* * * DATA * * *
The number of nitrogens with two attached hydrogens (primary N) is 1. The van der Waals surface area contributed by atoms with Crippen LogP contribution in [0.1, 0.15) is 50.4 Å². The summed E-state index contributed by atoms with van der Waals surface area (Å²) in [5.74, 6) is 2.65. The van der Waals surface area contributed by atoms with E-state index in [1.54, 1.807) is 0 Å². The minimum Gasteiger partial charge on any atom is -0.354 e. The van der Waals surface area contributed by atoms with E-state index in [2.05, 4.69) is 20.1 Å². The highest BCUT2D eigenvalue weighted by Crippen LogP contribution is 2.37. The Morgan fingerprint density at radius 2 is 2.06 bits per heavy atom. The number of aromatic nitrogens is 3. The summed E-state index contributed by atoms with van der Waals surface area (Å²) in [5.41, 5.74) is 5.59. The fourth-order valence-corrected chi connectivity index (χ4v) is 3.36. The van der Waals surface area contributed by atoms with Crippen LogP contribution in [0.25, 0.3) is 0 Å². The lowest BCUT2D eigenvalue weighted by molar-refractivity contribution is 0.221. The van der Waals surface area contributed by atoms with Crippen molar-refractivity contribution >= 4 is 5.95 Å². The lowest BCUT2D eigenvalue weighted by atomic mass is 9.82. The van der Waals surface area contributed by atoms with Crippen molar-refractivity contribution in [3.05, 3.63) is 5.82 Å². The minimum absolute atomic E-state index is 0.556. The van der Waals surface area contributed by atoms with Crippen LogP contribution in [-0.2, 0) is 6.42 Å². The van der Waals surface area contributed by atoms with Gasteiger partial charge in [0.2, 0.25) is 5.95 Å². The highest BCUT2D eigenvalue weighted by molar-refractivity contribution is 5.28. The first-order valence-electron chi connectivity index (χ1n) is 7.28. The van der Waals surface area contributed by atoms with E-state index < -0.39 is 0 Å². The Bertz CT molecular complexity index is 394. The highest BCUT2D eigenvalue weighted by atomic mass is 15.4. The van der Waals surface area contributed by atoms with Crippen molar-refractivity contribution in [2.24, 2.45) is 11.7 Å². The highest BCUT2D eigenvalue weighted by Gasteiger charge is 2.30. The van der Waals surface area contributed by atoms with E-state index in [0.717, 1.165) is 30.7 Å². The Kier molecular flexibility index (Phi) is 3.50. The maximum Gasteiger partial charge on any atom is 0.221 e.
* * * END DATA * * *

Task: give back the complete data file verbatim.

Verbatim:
The number of nitrogens with two attached hydrogens (primary N) is 1. The van der Waals surface area contributed by atoms with Crippen LogP contribution in [0.1, 0.15) is 50.4 Å². The summed E-state index contributed by atoms with van der Waals surface area (Å²) in [5.74, 6) is 2.65. The van der Waals surface area contributed by atoms with E-state index in [1.54, 1.807) is 0 Å². The minimum Gasteiger partial charge on any atom is -0.354 e. The van der Waals surface area contributed by atoms with E-state index in [2.05, 4.69) is 20.1 Å². The highest BCUT2D eigenvalue weighted by Crippen LogP contribution is 2.37. The Morgan fingerprint density at radius 2 is 2.06 bits per heavy atom. The number of aromatic nitrogens is 3. The summed E-state index contributed by atoms with van der Waals surface area (Å²) in [5.41, 5.74) is 5.59. The fourth-order valence-corrected chi connectivity index (χ4v) is 3.36. The van der Waals surface area contributed by atoms with Crippen LogP contribution in [0.25, 0.3) is 0 Å². The lowest BCUT2D eigenvalue weighted by molar-refractivity contribution is 0.221. The van der Waals surface area contributed by atoms with Crippen molar-refractivity contribution >= 4 is 5.95 Å². The lowest BCUT2D eigenvalue weighted by atomic mass is 9.82. The van der Waals surface area contributed by atoms with Crippen molar-refractivity contribution in [3.05, 3.63) is 5.82 Å². The minimum absolute atomic E-state index is 0.556. The van der Waals surface area contributed by atoms with Crippen LogP contribution in [-0.2, 0) is 6.42 Å². The van der Waals surface area contributed by atoms with Gasteiger partial charge in [0.2, 0.25) is 5.95 Å². The highest BCUT2D eigenvalue weighted by molar-refractivity contribution is 5.28. The first-order valence-electron chi connectivity index (χ1n) is 7.28. The van der Waals surface area contributed by atoms with E-state index < -0.39 is 0 Å². The Bertz CT molecular complexity index is 394. The highest BCUT2D eigenvalue weighted by atomic mass is 15.4. The van der Waals surface area contributed by atoms with Crippen molar-refractivity contribution in [2.24, 2.45) is 11.7 Å². The highest BCUT2D eigenvalue weighted by Gasteiger charge is 2.30. The van der Waals surface area contributed by atoms with E-state index in [0.717, 1.165) is 30.7 Å². The Kier molecular flexibility index (Phi) is 3.50. The maximum Gasteiger partial charge on any atom is 0.221 e.